For his ninth studio album, The Mountain, Dierks Bentley looked West, channeling the jagged peaks of his youth in Arizona. “I had this idea for awhile to do a record that ties back into where I’m from,” he tells EW, “but I didn’t really know how you do that. Is it a lyrical thing or a sonic thing?”
After a summer set at Telluride Bluegrass Festival last year, he found the answer: return to the same place to write and record. “There’s an intangible magic to that location,” he says. It shows. The Mountain marks one of the most joyful, brazen, and cohesive collections of his career.
Below, EW chats with Bentley about the new project, what keeps him motivated, and the joy of collaborating with Brandi Carlile.
ENTERTAINMENT WEEKLY: Where did the idea for an album about the West come from?
BENTLEY: Every album, I don’t know what the hell I’m going to write about. I never want to go backwards—the good ol’ days are good because they’re gone, for me. [Laughs] So they all require a leap of faith, that’s where the magic resides. [Last summer] I was in Wyoming with my producer Ross [Copperman] and we were sitting below the Teton Mountains and just went, “Wow, The Mountain, that would be a great title.” That was all we had.
You wrote the record in Telluride, Colorado after playing last summer’s Bluegrass Festival.
There’s just this intangible magic to that location. I thought, man, I wish I could capture this feeling and bring it back to Nashville. When I was telling my wife that, she was like, “Just bring people out there.” There were seven of us—I call everyone the Tellu-Writers—living together, getting our Colorado ski town-slash-college-house-party-vibe on for five days.
It sounds like this was a really unique experience.
It was the first time that I got really pulled along by an album. After [the writing sessions], everyone was like, “How do we get back out here?” I said we should record the album out here, and we all laughed about it. Well, three months later, I was recording out there. I’m already sad that I won’t be able to recreate it and I haven’t even released the album yet! [Laughs] I’m already like, “Ah, well, we’ll never do this again. What a bummer!”
There’s a song on the LP called “Living” which seems to really capture the be-in-the-moment energy of Telluride.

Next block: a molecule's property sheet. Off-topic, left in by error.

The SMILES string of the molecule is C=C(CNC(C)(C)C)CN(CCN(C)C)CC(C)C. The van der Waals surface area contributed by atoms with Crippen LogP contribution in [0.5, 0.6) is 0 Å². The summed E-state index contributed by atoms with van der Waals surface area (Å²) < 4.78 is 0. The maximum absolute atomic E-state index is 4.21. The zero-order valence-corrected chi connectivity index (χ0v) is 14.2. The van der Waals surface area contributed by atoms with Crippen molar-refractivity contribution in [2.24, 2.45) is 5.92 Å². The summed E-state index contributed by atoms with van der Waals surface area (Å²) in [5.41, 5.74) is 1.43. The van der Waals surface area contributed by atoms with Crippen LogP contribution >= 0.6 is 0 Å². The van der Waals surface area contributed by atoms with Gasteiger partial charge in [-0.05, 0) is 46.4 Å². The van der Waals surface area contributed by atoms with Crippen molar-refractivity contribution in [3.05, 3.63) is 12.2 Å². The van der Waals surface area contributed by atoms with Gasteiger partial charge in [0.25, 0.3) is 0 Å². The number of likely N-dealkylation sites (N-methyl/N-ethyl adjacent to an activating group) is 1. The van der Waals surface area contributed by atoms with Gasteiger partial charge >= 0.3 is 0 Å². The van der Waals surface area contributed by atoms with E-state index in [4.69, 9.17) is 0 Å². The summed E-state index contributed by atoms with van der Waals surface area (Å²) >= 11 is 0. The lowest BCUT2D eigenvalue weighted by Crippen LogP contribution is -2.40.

I remember being at the Bluegrass Festival this summer and seeing an actual iPhone nailed to a tree and it’s all shattered. That had a big impact on me. I’ve actually broken free of the grips of the iPhone, now. I use my iPad. That was a big living moment for me.
Another major theme seems to be looking back on a pre-fame Dierks. On “Stranger to Myself,” you sing about not even recognizing your old life.
I look back on myself and I have a lot of compassion for that guy. He’s trying to make it and going through the machine of Nashville and just the hair and the alcohol…It’s such a tough business. “Stranger to Myself,” “Traveling Light,” and “Woman, Amen,” are about having gratitude for my life now.
Brandi Carlile is featured on that very bluegrass-y “Traveling Light.”
I saw her play at Bluegrass and she was just blowing my mind! I got her number and texted her up [about collaborating]. It was so easy. She’s like, “I don’t know whether to text or to call you because you’re not on your iPhone!” I’m like, “I’m on my iPad!” [Laughs] I sent her the session and she sent it back two days later—and her wife went into labor that night! I’m like, “Make sure you have a bottle of champagne before you go to the hospital!” and she sends me a picture of her bottle of champagne already next to the go-bag. I cannot wait to see her, it’s going to be like seeing a long-lost friend.
You’ll staring down months of tour dates. What are you most excited for?
We’ve got a totally new set. And things like the Drunk on a Plane gag where the plane comes out on stage — I hate to lose that but it’s gotta go! It’s the same thing as when you’re in the studio and you do a great vocal pass. The producer in your ear always goes, “That was perfect. Let’s do it again.” That’s what keeps the excitement there — always tearing things down and recreating it.